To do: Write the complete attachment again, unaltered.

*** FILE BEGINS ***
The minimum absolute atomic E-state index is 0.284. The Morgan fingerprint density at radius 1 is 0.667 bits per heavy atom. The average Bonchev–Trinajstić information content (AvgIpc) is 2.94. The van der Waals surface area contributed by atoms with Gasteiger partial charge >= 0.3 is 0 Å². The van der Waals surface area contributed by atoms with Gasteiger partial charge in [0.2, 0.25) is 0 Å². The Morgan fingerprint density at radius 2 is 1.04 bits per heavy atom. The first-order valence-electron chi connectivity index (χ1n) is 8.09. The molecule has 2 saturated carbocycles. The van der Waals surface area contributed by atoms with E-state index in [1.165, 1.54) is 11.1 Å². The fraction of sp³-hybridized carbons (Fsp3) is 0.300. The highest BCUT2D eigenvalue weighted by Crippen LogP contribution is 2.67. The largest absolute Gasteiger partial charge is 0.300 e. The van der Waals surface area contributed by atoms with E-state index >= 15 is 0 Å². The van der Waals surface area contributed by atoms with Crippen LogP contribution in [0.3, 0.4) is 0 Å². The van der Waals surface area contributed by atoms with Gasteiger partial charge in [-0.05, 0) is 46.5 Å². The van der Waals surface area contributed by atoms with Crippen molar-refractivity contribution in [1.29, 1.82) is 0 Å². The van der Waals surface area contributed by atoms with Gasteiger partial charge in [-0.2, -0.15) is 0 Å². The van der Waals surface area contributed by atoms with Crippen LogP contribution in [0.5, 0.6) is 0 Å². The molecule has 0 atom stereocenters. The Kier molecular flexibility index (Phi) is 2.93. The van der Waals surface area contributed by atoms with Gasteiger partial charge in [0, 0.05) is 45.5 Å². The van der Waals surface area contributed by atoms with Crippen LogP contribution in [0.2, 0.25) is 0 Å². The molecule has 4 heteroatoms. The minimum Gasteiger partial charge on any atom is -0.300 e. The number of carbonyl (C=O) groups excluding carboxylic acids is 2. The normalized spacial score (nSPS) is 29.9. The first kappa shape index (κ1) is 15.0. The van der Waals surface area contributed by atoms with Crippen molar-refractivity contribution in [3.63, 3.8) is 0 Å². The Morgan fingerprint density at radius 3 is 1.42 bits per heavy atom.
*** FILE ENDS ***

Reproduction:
The minimum absolute atomic E-state index is 0.284. The Morgan fingerprint density at radius 1 is 0.667 bits per heavy atom. The average Bonchev–Trinajstić information content (AvgIpc) is 2.94. The van der Waals surface area contributed by atoms with Gasteiger partial charge >= 0.3 is 0 Å². The van der Waals surface area contributed by atoms with Gasteiger partial charge in [0.2, 0.25) is 0 Å². The Morgan fingerprint density at radius 2 is 1.04 bits per heavy atom. The first-order valence-electron chi connectivity index (χ1n) is 8.09. The molecule has 2 saturated carbocycles. The van der Waals surface area contributed by atoms with E-state index in [1.165, 1.54) is 11.1 Å². The fraction of sp³-hybridized carbons (Fsp3) is 0.300. The highest BCUT2D eigenvalue weighted by Crippen LogP contribution is 2.67. The largest absolute Gasteiger partial charge is 0.300 e. The van der Waals surface area contributed by atoms with E-state index >= 15 is 0 Å². The van der Waals surface area contributed by atoms with Crippen LogP contribution in [0.3, 0.4) is 0 Å². The van der Waals surface area contributed by atoms with Gasteiger partial charge in [-0.05, 0) is 46.5 Å². The van der Waals surface area contributed by atoms with Crippen molar-refractivity contribution in [1.29, 1.82) is 0 Å². The van der Waals surface area contributed by atoms with Gasteiger partial charge in [-0.2, -0.15) is 0 Å². The van der Waals surface area contributed by atoms with Crippen LogP contribution in [0.5, 0.6) is 0 Å². The molecule has 0 atom stereocenters. The Kier molecular flexibility index (Phi) is 2.93. The van der Waals surface area contributed by atoms with Gasteiger partial charge in [0, 0.05) is 45.5 Å². The van der Waals surface area contributed by atoms with Crippen LogP contribution in [0.2, 0.25) is 0 Å². The molecule has 4 heteroatoms. The minimum Gasteiger partial charge on any atom is -0.300 e. The number of carbonyl (C=O) groups excluding carboxylic acids is 2. The normalized spacial score (nSPS) is 29.9. The first kappa shape index (κ1) is 15.0. The van der Waals surface area contributed by atoms with Crippen molar-refractivity contribution in [3.63, 3.8) is 0 Å². The Morgan fingerprint density at radius 3 is 1.42 bits per heavy atom.